Cloud overtaking IT shared services
- By Mark Rockwell
- Nov 12, 2019
Cloud services are changing how federal agencies buy and use their IT, according to the Professional Services Council's annual report on how federal agencies spend their budgets.
PSC's 2019 Vision Forecast, which queries hundreds of federal technology and acquisition officials about how their technology spending, revealed that agencies are moving away from traditional shared services toward provisioned cloud-enabled IT services.
The research indicated traditional shared services, such as those provided under the General Services Administration's Unified Shared Services Management operations, declined 17% in fiscal 2019, according to Steve Vetter, one of PSC's program leads for IT budget and management research for the Vision report
Agencies are supplanting those services, with "provisioned IT" services such as software-, infrastructure- and platform-as-a-service offerings, Vetter and co-lead Greg Lobbin said.
That growth could be accounted for by the increasing detail in categorization driven by the President's Management Agenda.
However, spending on cloud services, which increased 58% among agencies in 2019, shows that move is also driven by the federal government's "cloud first" and "cloud smart" initiatives that emphasize the technology.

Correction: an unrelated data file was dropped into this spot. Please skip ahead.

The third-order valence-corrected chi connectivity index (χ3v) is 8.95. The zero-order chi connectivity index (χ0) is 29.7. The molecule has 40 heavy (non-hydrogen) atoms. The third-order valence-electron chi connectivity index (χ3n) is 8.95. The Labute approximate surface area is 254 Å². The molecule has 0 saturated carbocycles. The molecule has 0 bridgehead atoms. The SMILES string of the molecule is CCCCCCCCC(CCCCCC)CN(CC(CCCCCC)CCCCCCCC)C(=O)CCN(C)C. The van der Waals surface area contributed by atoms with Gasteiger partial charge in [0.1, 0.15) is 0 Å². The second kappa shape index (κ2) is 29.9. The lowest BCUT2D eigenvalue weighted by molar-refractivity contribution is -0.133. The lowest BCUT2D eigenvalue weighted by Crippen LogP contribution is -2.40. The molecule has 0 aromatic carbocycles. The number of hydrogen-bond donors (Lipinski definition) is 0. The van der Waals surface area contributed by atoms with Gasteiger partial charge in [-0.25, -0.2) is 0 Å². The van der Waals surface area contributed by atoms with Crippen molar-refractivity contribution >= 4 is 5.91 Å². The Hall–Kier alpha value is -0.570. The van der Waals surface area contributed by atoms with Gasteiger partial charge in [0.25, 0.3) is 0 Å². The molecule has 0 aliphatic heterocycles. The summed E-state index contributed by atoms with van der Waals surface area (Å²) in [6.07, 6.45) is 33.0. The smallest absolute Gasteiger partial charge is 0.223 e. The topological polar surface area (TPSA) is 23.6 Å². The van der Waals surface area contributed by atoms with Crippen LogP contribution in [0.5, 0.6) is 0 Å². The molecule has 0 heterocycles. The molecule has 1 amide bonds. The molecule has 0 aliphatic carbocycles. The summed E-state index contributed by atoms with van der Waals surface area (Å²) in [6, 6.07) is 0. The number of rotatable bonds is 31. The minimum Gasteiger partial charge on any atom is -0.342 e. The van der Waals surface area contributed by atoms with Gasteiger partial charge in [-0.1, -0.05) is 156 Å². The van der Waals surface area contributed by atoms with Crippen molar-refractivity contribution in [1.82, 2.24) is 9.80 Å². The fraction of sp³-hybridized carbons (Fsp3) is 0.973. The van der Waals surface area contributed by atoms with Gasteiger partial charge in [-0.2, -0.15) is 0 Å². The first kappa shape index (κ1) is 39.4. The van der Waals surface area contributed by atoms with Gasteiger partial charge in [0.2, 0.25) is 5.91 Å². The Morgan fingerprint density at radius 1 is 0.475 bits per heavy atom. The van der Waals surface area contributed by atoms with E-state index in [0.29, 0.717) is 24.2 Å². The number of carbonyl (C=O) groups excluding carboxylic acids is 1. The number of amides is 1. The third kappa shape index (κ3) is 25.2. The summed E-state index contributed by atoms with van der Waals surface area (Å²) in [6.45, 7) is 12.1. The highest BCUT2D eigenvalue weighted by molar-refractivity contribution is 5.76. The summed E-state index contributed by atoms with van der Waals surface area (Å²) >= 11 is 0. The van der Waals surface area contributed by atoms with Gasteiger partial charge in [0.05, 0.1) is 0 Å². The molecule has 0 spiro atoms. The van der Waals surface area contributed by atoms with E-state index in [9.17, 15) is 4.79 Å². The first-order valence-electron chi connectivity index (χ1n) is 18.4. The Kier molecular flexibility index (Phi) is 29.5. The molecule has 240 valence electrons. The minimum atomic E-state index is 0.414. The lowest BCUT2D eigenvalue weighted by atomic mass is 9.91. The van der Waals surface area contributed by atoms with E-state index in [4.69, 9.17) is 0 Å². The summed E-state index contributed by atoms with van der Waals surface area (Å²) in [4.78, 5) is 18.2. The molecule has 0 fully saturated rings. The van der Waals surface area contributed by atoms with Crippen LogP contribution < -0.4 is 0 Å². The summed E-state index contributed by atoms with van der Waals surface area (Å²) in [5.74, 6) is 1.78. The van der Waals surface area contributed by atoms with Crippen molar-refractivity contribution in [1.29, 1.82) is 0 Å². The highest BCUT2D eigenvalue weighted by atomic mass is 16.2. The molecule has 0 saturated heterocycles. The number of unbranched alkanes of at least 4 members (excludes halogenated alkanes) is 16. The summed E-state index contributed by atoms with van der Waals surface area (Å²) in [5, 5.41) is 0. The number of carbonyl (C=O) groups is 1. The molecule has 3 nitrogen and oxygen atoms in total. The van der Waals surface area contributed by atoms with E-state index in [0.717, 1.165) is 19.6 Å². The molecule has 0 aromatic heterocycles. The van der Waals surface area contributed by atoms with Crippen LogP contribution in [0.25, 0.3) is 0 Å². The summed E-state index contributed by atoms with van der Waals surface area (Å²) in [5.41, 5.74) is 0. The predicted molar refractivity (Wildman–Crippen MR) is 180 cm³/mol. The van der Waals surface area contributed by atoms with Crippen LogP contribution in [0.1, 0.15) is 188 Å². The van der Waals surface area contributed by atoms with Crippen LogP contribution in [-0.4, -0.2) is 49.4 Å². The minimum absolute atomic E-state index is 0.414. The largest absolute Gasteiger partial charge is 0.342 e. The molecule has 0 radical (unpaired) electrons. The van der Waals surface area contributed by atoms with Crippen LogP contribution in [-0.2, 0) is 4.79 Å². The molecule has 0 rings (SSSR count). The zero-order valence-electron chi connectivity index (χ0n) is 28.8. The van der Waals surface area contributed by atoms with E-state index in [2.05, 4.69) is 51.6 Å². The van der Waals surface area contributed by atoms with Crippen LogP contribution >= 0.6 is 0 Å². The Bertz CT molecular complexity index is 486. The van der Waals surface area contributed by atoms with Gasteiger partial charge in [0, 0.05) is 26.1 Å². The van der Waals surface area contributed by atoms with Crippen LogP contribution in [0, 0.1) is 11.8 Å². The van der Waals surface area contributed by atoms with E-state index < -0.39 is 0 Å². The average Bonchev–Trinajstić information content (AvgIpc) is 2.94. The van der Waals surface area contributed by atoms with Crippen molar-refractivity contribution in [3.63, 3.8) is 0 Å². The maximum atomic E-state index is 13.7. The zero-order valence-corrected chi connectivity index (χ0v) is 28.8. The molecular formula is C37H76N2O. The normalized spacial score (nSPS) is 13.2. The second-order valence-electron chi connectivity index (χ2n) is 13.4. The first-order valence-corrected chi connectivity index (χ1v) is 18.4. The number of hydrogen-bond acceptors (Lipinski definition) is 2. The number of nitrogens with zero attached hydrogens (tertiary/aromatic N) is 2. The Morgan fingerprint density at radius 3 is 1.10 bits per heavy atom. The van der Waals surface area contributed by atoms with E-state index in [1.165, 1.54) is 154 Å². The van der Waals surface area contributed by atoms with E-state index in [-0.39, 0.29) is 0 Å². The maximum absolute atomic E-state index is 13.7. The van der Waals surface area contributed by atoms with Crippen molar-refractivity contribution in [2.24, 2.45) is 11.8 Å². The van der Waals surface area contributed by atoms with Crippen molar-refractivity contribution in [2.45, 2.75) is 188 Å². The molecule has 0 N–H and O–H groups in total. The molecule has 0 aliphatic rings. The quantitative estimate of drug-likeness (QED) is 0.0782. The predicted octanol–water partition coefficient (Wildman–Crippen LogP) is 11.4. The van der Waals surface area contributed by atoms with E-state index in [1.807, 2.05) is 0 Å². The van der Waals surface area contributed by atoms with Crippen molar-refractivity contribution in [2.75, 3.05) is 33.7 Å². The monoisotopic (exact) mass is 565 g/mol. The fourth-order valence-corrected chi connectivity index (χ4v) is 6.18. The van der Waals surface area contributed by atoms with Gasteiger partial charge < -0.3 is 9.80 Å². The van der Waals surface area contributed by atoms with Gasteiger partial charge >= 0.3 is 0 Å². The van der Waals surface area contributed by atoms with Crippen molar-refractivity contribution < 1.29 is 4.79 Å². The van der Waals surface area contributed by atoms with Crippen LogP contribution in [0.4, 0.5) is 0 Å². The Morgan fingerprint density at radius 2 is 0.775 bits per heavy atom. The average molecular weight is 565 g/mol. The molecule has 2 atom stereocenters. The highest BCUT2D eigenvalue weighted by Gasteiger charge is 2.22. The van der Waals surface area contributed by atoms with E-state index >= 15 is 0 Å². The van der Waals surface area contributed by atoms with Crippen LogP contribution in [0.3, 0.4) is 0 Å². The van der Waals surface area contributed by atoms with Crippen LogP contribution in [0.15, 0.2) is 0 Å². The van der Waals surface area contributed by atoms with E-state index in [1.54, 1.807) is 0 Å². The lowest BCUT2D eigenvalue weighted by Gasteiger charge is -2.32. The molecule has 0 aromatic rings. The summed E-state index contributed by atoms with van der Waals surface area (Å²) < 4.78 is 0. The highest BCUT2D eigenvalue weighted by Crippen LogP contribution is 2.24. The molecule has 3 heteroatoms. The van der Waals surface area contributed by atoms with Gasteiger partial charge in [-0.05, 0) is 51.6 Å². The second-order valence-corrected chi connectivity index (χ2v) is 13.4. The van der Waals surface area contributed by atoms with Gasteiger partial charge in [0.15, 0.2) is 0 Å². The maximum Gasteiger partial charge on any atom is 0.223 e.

"Cloud is a form of shared services," said Vetter, "but provisioned IT goes beyond shared services." Provisioned IT, he said, now makes up 18% of federal services.
A longer version of this article was first posted to FCW, a sibling site to GCN.
Mark Rockwell is a senior staff writer at FCW, whose beat focuses on acquisition, the Department of Homeland Security and the Department of Energy.
Before joining FCW, Rockwell was Washington correspondent for Government Security News, where he covered all aspects of homeland security from IT to detection dogs and border security. Over the last 25 years in Washington as a reporter, editor and correspondent, he has covered an increasingly wide array of high-tech issues for publications like Communications Week, Internet Week, Fiber Optics News, tele.com magazine and Wireless Week.
Rockwell received a Jesse H. Neal Award for his work covering telecommunications issues, and is a graduate of James Madison University.
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